A new Minnesota Public Radio News/University of Minnesota poll shows Minneapolis residents are divided over the city's new instant runoff voting system.
Those who turned out to vote in this year's election tend to prefer the new system, but many of those who stayed home wish the city would go back to the old way of voting.
One of the key concerns raised about instant runoff voting prior to Election Day was that the new system would confuse voters. But University of Minnesota political scientist Larry Jacobs said the poll shows that was not the case for the vast majority of voters.
"We find over 90 percent of Minneapolis voters, and even a large percentage of those who didn't vote in Minneapolis, saying that they were familiar, understood, had knowledge of the system, [and] knew what to expect when they went into the voting booth," Jacobs.
The other good news for instant runoff voting supporters is that a majority of the people who voted this year -- 56 percent -- said they liked it better than the old system.
But Jacobs, who directed the poll, sees a much different trend among the Minneapolis residents who chose not to vote this year.
"Non-voters, for the most part, are not that excited about ranked choice voting," he said.
Instant runoff voting is also called ranked choice voting, because it allows voters to rank the candidates in order of preference. Among people who sat out this election, 54 percent say they prefer the old system, where you just vote for one candidate for mayor, city council and so forth.
Both supporters and opponents of instant runoff voting say the poll vindicates their positions.
Opponent Chuck Repke points out there were a lot more non-voters than voters in this year's election. It had the lowest voter turnout of any Minneapolis municipal election in more than a century.
"So those are people who are most dedicated to politics who show up," Repke said. "So they're going to have a high advance knowledge of ranked-choice voting, and even they weren't thrilled with it."
But instant runoff voting supporters see it differently. FairVote Minnesota Executive Director Jeanne Massey points out that support for instant runoff voting increased after the election. The polls show it went from 46 percent before to 59 percent after.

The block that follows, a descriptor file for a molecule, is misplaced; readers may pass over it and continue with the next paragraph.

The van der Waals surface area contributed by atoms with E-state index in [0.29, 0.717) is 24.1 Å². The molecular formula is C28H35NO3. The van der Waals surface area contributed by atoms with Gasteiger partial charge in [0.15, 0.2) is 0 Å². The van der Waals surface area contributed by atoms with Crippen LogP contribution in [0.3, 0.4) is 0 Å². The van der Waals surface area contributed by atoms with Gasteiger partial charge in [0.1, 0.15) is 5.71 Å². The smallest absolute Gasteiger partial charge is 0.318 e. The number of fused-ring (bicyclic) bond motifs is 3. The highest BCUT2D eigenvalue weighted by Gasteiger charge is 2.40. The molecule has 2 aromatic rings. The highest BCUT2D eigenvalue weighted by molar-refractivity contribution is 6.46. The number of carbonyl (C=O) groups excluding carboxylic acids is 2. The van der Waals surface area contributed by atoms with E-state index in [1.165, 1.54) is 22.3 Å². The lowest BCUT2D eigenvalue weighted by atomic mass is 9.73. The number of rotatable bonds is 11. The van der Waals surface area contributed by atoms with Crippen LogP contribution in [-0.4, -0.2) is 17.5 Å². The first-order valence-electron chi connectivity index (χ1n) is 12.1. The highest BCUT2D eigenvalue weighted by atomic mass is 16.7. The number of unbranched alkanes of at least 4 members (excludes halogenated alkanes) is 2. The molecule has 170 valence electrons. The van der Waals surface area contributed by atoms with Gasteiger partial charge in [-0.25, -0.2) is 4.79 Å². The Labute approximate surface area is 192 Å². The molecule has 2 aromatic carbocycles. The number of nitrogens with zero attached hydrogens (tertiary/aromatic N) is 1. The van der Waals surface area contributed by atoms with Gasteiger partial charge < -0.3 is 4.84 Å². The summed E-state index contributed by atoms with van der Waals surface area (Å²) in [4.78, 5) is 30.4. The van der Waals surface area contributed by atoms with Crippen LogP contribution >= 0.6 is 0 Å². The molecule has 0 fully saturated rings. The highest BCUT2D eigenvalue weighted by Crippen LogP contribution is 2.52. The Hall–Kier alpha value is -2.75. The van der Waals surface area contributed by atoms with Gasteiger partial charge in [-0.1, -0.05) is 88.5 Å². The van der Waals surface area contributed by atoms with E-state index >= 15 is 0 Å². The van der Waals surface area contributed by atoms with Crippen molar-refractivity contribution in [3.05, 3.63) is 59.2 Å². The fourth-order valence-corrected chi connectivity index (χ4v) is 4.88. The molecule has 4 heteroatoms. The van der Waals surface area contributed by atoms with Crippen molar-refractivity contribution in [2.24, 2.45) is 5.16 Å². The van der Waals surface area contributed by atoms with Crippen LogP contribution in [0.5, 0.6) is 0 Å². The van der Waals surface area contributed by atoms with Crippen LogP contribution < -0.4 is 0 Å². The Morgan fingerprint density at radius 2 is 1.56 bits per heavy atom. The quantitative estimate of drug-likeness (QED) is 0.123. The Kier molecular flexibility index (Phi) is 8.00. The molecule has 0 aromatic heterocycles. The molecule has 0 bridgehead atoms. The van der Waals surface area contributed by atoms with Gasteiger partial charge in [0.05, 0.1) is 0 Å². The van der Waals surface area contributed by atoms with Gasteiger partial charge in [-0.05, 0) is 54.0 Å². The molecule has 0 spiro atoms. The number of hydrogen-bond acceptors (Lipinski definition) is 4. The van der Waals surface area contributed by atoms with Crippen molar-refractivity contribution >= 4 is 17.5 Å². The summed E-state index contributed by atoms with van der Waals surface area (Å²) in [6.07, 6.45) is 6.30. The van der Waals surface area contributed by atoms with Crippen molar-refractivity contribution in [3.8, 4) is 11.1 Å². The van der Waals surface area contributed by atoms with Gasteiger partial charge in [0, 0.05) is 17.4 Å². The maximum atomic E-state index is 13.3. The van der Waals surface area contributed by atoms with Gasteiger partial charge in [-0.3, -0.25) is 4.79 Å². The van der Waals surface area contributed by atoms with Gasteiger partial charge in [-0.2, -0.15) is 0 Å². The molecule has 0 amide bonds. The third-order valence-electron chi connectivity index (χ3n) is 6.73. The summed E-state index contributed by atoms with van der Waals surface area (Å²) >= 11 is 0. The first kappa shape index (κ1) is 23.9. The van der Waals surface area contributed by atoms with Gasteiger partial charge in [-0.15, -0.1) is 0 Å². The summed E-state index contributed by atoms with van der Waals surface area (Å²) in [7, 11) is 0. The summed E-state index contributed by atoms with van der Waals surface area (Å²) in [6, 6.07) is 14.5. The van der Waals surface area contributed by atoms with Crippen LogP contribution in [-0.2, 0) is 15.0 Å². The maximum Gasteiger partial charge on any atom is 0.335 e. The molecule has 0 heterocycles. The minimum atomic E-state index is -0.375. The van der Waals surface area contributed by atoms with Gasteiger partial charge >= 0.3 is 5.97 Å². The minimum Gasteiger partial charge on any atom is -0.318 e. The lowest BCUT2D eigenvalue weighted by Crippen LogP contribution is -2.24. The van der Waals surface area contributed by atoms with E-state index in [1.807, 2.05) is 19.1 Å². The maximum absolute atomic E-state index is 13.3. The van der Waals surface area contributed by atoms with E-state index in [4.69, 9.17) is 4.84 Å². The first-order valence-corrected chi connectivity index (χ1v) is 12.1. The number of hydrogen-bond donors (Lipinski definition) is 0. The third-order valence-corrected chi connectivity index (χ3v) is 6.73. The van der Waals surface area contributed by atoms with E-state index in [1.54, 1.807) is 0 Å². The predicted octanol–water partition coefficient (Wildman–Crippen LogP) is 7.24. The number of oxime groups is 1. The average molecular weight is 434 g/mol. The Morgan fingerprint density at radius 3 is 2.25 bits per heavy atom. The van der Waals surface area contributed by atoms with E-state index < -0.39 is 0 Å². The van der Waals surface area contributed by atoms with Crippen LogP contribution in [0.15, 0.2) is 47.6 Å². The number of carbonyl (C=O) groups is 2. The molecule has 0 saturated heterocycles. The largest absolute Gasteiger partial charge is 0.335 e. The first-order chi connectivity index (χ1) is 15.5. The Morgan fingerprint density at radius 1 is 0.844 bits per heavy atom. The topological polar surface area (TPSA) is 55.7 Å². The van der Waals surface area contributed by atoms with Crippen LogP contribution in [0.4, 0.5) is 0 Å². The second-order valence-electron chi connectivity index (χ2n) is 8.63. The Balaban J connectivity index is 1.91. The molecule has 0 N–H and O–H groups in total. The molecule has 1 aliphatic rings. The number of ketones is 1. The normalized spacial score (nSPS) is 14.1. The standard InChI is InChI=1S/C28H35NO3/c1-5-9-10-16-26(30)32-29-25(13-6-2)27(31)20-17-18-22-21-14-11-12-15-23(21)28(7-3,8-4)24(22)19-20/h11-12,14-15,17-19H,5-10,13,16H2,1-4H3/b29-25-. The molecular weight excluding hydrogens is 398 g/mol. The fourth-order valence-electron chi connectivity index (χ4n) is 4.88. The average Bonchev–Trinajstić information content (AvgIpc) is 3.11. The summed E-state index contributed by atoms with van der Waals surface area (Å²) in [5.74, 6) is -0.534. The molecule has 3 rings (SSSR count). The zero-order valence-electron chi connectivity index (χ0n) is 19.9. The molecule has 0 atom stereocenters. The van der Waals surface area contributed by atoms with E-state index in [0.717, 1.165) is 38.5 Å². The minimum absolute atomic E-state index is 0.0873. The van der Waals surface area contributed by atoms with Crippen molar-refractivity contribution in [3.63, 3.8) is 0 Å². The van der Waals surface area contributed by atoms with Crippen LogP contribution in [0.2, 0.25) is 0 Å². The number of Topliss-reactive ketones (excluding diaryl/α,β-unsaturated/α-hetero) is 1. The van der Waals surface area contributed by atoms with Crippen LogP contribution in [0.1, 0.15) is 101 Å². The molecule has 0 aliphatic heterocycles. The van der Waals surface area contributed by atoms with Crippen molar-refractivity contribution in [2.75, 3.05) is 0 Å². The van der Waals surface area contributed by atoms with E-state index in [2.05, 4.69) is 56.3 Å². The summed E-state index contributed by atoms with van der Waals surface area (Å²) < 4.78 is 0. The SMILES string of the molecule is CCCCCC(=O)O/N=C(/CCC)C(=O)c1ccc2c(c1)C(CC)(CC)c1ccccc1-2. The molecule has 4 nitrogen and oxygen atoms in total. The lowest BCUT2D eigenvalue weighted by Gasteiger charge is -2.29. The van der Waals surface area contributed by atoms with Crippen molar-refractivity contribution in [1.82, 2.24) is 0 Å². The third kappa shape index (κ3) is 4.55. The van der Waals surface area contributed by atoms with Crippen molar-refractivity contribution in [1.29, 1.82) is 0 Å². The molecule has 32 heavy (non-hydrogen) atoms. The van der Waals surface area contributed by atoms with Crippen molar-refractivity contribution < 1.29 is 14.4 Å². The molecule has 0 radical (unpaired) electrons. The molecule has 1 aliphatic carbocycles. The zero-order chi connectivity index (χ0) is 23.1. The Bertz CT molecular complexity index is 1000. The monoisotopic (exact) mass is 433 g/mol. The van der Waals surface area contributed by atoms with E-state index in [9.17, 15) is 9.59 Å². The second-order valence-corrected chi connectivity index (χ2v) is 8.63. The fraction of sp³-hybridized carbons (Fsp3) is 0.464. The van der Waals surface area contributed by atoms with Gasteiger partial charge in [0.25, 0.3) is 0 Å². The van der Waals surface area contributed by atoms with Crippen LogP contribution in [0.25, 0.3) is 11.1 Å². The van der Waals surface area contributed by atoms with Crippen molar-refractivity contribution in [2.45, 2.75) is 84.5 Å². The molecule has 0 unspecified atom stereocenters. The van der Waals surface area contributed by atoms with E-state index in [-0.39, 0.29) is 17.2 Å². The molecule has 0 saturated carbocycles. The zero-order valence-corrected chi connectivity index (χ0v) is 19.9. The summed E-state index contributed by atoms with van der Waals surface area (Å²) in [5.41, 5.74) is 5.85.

"The more people know about it and understand it, the more they like it," Massey said. "This just demonstrates that that's the case. So after the experience of using it and voters saw how easy it really was to use, they liked the system."
Minneapolis elections director Pat O'Connor reviewed the poll results at the Minneapolis elections warehouse, where he's been supervising the counting of all 46,000 ballots cast in the election. The counting has to be done by hand because there are no machines certified under state law that can handle instant runoff ballots.
During the counting, O'Connor has noticed many voters did not exercise the option to rank multiple candidates. They just voted for one candidate, and left the second- and third-choice columns blank.
"So what I was interested in your survey is that half the voters indicated that no other candidates were acceptable," O'Connor said. "And nearly another third reported that they did not know enough about the other candidates."
O'Connor said that's good news, because it means most voters weren't confused about how the ballots worked; they just chose not to rank beyond their first choice. O'Connor had no response to the poll's other findings. But he said, personally he feels it's premature to judge the system based on only one election.
"I'd like to see it done a couple more times," he said. "For my opinion as a voter, I'm very interested in a couple more shots at this before I make up my mind."
The city of Minneapolis has commissioned its own poll to see what voters, non-voters, election judges and candidates thought about its administration of the election. Those results will be released in the next couple of months.
The Minnesota Public Radio News/U of M poll interviewed 504 people. The margin of sampling error ranged from 5.7 to 6.9 percentage points.